Where's Wally: How to spot the investor perfect for you
6 min read
24 February 2017
Man may have been created equal, but investors absolutely weren’t. Bosses will need to think carefully about who they choose, so here's how to spot the investor that's right for you.
You should examine any potential investor and think about: the stage they usually invest at; the industry or sector they have experience in; the level of control they will wish to take; the level of funding a business requires, and the level of involvement an investor can provide. It’s a lot to take into account, but that’s what it takes to spot the investor that will take you to new heights.
Where is the business?
Investors are prepared to come in at various stages in the development of a business, depending on their experience, the level of risk they are comfortable with, and the amount they are willing or able to invest.
Businesses looking for investment with nothing more than a concept and a committed founder, are asking a lot from potential investors in terms of the risk they will take on. Angel Investors will be the best bet – these investors offer relatively small amounts (at least in comparison to late-stage VC firms), but are comfortable with the high risk of a concept stage startup and can offer personal mentoring which other investors often don’t.
By contrast, established enterprises which have shown proof of concept, and are looking for investment to grow and perhaps expand into new markets, present a different challenge. In short, such firms will need a lot of money and will need to spot the investor, or group of investors, with significant capital reserves. Less guidance may be needed though, having already proven that growth is part of the business – which will be attractive to investors. In this case, early or late stage VCs would fit the bill.
It’s who you know
Spot the investor with experience in the particular industry your business operates in as it offers potentially huge benefits. It will enable your business to take advantage of their contacts and knowledge, leading to new clients, new ideas and new partnerships. This doesn’t even need to be too specific, if the business is a virtual reality platform for example, even finding an investor who has a background in tech generally can add real value to the purely financial worth of their investment.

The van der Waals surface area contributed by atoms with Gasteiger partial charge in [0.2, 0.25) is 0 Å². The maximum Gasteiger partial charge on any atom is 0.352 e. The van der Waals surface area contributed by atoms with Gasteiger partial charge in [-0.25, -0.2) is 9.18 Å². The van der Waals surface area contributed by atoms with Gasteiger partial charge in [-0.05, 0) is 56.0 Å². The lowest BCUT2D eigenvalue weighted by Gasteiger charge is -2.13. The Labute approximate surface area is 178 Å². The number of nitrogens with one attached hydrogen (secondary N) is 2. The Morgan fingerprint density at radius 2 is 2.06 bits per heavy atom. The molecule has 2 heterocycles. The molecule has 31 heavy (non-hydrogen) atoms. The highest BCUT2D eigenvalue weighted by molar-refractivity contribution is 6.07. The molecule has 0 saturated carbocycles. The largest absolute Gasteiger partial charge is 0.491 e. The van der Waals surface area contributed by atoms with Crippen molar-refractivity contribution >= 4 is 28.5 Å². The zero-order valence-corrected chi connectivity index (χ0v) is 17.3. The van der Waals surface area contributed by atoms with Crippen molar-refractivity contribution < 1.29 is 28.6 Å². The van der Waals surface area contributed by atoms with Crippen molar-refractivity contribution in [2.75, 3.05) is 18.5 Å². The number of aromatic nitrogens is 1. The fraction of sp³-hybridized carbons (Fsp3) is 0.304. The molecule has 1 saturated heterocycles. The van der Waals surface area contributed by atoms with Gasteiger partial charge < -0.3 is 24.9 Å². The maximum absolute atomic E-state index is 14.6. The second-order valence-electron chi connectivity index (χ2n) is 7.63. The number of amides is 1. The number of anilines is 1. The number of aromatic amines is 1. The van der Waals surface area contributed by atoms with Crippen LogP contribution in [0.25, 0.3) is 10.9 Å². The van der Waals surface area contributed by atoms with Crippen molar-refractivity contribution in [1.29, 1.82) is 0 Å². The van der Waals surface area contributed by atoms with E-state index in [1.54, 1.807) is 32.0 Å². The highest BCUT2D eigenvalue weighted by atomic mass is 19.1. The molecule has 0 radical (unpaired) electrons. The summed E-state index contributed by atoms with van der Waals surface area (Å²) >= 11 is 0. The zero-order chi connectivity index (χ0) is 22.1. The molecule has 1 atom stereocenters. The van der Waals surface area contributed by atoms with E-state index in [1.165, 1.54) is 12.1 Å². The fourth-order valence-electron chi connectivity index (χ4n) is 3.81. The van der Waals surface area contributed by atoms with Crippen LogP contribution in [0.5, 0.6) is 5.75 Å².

When investors give you their money, they want to see a return. To this end, most will exert some level of control over the business to ensure they recoup their investment. However, they might do this in different ways. Angel investors are more likely to be involved on a day-to-day basis, whereas VC firms, which tend to be less involved, might insist on certain board appointments. For businesses requiring less guidance, the freer rein afforded by VC investment might be more attractive.
When handing over money for anything, the first question most will ask is, ‘how much do you want?’ This might actually be less true of investors but it’s an important consideration, and businesses will have to consider the amount needed and the types of investors able, or willing, to provide it.
The level of investment is closely related to the stage of investment. Early stage, pre-seed investors will invest smaller amounts, as valuation of companies at this stage is problematic, without revenues or even proof of concept. More established SMEs and enterprises will have a clearer idea of the investment requirements, and early and late-stage VC firms will be more comfortable with assessing risk levels and investing larger sums.
Investors either come on their own, as individuals or angel investors, or as groups, whether as part of a syndicate or representatives of a firm or fund. Whether a business chooses an individual or a syndicate to lead the investment will depend largely on decisions about the four aspects already discussed. A syndicate will be able to provide larger investment, and may not be as involved in the day to day running of the business.
VC firms usually invest money entrusted to them by others, on the condition they can justify all their investments, and so are usually not as comfortable with risk as angel investors using their own money. An angel investor will usually provide broad mentoring to their investments and this can be a significant benefit to businesses looking to turn an idea into a business and bring it to market.
Once these issues have been considered a boss needs to find out where to go in order to spot the investor for them. To begin the search, businesses looking for angel investors can contact the Business Angels Association while those looking for investment from VC firms can look to the BVCA. There are many other options but these organisations are a good place to start.
Raj Dhonota is a pre-seed investor, mentor and entrepreneur